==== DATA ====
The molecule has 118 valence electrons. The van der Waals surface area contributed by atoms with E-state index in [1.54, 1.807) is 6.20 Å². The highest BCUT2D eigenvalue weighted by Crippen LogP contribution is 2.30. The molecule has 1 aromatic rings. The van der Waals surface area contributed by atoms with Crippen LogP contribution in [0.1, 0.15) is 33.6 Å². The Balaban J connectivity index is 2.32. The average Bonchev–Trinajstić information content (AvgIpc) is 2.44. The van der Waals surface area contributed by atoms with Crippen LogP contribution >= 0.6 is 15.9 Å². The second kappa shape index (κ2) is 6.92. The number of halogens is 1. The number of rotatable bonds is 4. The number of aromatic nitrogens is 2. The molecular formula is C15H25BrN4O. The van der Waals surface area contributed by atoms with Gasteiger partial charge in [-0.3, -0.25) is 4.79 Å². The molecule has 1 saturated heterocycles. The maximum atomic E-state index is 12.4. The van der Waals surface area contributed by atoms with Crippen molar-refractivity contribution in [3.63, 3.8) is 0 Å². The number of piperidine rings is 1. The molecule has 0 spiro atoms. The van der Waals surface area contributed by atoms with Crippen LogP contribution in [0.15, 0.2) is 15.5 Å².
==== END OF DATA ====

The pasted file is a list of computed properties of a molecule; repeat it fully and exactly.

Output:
The molecule has 118 valence electrons. The van der Waals surface area contributed by atoms with E-state index in [1.54, 1.807) is 6.20 Å². The highest BCUT2D eigenvalue weighted by Crippen LogP contribution is 2.30. The molecule has 1 aromatic rings. The van der Waals surface area contributed by atoms with Crippen LogP contribution in [0.1, 0.15) is 33.6 Å². The Balaban J connectivity index is 2.32. The average Bonchev–Trinajstić information content (AvgIpc) is 2.44. The van der Waals surface area contributed by atoms with Crippen LogP contribution >= 0.6 is 15.9 Å². The second kappa shape index (κ2) is 6.92. The number of halogens is 1. The number of rotatable bonds is 4. The number of aromatic nitrogens is 2. The molecular formula is C15H25BrN4O. The van der Waals surface area contributed by atoms with Gasteiger partial charge in [-0.3, -0.25) is 4.79 Å². The molecule has 1 saturated heterocycles. The maximum atomic E-state index is 12.4. The van der Waals surface area contributed by atoms with Crippen molar-refractivity contribution in [3.63, 3.8) is 0 Å². The number of piperidine rings is 1. The molecule has 0 spiro atoms. The van der Waals surface area contributed by atoms with Crippen LogP contribution in [0.15, 0.2) is 15.5 Å².